Pete Sanders completed his full-time diploma in counselling at the University of Aston in 1974. He worked as a counsellor, trainer and supervisor in further education and private practice for over 25 years. Pete was the lead tutor in three BACP recognised training courses and was instrumental in the Trainer Accreditation Scheme. He has written, edited and/or contributed to over a dozen books on counselling and psychotherapy, specialising in person-centred therapy. Tony Merry was Reader in Psychology at the University of East London and taught on postgraduate and undergraduate courses in counselling and counselling psychology until his untimely death in 2004. He was author of several books and articles on counselling, including Learning and Being in Person-Centred Counselling. He co-founded the British Association for the Person-Centred Approach (BAPCA) in 1989 and was editor of the BAPCA journal Person-Centred Practice. He contributed to workshops and other person-centred events in nine European countries, including several with Carl Rogers in England, Ireland and Hungary in the 1980s. Campbell Purton is the Director of the postgraduate Diploma Course in Focusing and Experiential psychotherapy at the University of East Anglia, where he also works as a student counsellor. He has been a lecturer in philosophy at Universities in Britain and Canada, a therapist in private practice and Director of the UEA Postgraduate Diploma in Counselling. He is a Certifying Co-ordinator for the Focusing Institute, and has published many articles in the areas of counselling, focusing and Buddhist studies. His current interests are in the philosophical work of Eugene Gendlin, and its relationship to both Buddhist thought and the theory of psychotherapy. Nick Baker undertook his Diploma in Counselling at Wigan, and has subsequently worked as a counsellor, supervisor and counsellor educator for 20 years. He has worked as an educational counsellor for the Open University, and joined the staff at St Martin's College, Lancaster in 2000. When working for the OU he discovered that what was important to him was not the external aspect of the lives of his clients, but how they were experiencing everything that happened to them. The work of Eugene Genlin has been great influence on his work. He retired in the summer of 2007. Mick Cooper is Professor of Counselling at the University of Strathclyde and a UKCP registered psychotherapist, whose practice is informed by person-centred, existential, interpersonal and postmodern ideas. Richard Worsley has worked for a number of years as a person-centred counsellor, supervisor and trainer. He is also an Anglican priest. He has a particular interests in process in therapy, in spirituality, in philosophy and therapy, and in therapeutic groups. Richard works at the University of Warwick as a staff and student counsellor. In experiencing high-volume work with people with a wide range of presenting distress, he is even more convinced that people are unique, and process their experience in unique and creative ways.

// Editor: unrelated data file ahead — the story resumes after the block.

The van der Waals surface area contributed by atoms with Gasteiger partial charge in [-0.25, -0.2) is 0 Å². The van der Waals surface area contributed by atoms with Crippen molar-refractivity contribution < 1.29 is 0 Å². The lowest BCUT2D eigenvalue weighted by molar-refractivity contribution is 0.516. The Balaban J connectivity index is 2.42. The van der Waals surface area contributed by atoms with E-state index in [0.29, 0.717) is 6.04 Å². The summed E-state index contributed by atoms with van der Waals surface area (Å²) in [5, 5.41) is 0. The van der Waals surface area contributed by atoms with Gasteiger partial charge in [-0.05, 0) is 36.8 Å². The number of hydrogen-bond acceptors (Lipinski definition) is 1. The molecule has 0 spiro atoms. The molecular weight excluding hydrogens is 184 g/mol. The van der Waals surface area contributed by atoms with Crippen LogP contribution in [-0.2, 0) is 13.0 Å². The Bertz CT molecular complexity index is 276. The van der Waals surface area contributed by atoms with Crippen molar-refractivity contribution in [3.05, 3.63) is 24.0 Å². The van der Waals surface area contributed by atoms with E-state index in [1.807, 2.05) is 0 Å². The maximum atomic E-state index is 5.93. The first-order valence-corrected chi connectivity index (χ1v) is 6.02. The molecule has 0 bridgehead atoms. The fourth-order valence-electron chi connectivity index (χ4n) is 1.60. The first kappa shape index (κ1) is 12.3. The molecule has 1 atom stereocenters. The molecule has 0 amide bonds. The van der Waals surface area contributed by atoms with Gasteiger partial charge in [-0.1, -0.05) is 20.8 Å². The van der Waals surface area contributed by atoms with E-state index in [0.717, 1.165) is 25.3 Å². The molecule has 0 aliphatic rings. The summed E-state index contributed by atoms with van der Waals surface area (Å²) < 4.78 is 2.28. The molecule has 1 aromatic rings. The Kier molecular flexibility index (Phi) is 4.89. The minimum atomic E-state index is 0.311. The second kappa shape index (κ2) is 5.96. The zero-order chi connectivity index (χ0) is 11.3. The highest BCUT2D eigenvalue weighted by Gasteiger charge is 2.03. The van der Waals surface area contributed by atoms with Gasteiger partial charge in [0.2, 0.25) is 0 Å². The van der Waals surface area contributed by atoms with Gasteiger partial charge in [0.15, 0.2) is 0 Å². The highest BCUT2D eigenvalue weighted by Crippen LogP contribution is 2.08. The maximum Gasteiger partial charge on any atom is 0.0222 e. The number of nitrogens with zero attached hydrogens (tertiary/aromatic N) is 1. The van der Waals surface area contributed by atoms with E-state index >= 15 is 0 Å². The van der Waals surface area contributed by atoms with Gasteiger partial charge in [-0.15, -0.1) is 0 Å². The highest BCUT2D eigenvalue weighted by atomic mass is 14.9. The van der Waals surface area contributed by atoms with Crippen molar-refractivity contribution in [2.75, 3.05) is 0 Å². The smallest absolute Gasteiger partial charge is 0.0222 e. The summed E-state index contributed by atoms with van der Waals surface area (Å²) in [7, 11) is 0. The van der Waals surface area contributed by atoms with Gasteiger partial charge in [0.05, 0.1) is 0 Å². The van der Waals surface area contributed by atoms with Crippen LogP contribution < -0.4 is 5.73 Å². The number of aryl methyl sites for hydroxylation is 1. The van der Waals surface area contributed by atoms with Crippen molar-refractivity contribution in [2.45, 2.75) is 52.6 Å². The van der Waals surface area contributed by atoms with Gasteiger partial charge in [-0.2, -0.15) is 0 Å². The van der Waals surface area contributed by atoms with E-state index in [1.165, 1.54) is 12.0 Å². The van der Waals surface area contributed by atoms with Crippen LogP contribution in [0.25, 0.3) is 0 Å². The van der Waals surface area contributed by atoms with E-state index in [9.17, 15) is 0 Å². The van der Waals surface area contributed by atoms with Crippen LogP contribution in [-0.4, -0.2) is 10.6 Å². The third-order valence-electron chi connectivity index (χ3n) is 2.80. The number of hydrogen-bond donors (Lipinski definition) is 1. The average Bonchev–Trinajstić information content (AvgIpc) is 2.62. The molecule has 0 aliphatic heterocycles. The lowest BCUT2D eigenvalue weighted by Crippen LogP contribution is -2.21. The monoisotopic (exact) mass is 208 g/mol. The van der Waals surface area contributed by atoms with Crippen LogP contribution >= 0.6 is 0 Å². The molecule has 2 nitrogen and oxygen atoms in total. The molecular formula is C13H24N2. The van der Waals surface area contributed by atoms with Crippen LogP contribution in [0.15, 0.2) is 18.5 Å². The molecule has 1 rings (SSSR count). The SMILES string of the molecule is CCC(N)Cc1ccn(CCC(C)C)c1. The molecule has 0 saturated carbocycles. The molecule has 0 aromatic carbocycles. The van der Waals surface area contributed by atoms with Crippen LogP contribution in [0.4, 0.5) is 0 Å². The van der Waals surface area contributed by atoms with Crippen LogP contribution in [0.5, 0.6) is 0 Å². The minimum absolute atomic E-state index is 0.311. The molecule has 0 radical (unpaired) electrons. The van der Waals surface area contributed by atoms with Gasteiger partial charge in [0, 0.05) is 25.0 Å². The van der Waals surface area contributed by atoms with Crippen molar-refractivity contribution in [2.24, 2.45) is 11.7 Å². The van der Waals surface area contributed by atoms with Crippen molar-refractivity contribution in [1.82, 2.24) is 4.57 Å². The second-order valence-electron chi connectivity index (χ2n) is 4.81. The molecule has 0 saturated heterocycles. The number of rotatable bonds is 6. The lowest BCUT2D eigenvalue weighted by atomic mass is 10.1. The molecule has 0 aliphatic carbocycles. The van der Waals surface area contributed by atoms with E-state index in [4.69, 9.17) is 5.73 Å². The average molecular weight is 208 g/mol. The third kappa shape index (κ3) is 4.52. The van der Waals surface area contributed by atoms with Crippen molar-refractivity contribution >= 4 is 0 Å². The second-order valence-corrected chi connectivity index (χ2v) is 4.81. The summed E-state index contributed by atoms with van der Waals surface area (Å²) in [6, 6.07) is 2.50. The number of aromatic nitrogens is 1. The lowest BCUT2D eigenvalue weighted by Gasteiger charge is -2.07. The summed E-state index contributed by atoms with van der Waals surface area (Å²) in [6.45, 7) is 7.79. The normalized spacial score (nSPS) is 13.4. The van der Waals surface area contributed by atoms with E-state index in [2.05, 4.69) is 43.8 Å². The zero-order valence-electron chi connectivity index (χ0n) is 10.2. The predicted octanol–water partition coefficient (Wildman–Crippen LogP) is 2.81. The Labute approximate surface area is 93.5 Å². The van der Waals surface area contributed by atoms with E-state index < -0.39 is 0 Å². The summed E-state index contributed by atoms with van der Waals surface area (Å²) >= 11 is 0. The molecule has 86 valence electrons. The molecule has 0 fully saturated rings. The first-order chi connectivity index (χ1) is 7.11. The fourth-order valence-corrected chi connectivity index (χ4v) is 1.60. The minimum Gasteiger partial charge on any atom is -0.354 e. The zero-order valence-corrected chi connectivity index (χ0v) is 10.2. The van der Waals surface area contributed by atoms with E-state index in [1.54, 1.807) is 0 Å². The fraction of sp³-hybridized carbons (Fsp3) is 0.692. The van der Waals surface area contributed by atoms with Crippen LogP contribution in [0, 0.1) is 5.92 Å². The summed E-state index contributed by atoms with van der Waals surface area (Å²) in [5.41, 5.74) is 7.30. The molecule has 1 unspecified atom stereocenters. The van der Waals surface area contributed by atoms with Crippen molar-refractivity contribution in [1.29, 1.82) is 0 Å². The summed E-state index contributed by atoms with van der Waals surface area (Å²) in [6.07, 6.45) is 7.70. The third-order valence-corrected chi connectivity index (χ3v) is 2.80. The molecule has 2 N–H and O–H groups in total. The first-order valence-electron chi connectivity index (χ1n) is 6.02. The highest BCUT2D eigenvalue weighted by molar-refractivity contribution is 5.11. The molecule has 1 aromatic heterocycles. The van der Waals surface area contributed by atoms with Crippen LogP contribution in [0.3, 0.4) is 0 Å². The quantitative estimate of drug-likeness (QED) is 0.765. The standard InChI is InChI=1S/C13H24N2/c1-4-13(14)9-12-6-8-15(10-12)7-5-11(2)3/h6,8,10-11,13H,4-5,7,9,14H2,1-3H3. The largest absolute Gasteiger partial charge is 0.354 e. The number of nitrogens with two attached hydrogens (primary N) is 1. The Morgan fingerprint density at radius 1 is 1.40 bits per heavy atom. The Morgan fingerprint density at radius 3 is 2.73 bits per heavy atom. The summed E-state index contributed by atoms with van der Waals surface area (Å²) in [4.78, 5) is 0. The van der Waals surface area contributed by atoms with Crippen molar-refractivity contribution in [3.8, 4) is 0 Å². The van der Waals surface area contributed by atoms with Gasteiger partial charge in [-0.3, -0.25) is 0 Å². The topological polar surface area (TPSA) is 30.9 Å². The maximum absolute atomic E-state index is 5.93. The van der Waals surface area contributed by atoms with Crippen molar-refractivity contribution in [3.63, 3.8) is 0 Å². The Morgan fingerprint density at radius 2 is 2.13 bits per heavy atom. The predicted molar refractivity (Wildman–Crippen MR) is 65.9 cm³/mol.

Inside This Book

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First Sentence
The first national BAPCA conference held at Durham in September 2002 was titled 'Dialogues' and featured dialogues between 'classical' Client-Centred Therapy (CCT), Gendlin's 'Focusing', and existential therapies. Read the first page
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Front Cover | Copyright | Table of Contents | Excerpt | Index | Back Cover
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Most Helpful Customer Reviews

7 of 7 people found the following review helpful By crewcutandnewt on 2 Jun. 2011
Format: Paperback
I bought this primarily to help with an essay I had to write on PCC and to get an overview for the more recent developments stemming from Rogerian counselling.

It's clear, well written and nicely broken down into chapters. It was a pleasure to read (unlike many textbooks). The references are good and there are lots of useful pointers for further reading.

I wasn't disappointed. It contains an excellent overview of the development of person centred counselling. For me, however, the biggest plus was that it put this in context. As a student, I had heard a lot about Rogers. This book, however, allowed me to get an overview on how the person centred approach has developed since and some of the controversies within the approach (and which beg the question what is PCC?)

In particular, I found the final chapter on Integrative approaches useful and thought-provoking. I'm a first year student and (rather naively) I'd never seriously questioned how someone can practice a person-centred approach and also work psycho-dynamically. This book took me beyond a superficial disdain for a "pick and mix" approach to therapy, and made me think about how the underlying theoretical framework should determine not only practice, but how we are.
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6 of 6 people found the following review helpful By Sherry on 25 May 2010
Format: Paperback
This book is a great core book to Person Centred theory and how it has has developed post-Roger's into associated theories. It is an easily understood reference that is well thought out for students learning about counselling and personal development theories. I found it great to use as part of my studies, and often gave me a different (and sometimes easier) way to look at theories. I used it a great deal in my first two years studying counselling skills. I recommend it as a solid purchase that will be used and used again. It is great for students. Good buy!
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10 of 11 people found the following review helpful By Mander on 2 Sept. 2009
Format: Paperback
Studying at the moment for person centred therapy, so this is very useful to dip into and compare info on lots of other therapies. A good toolkit item.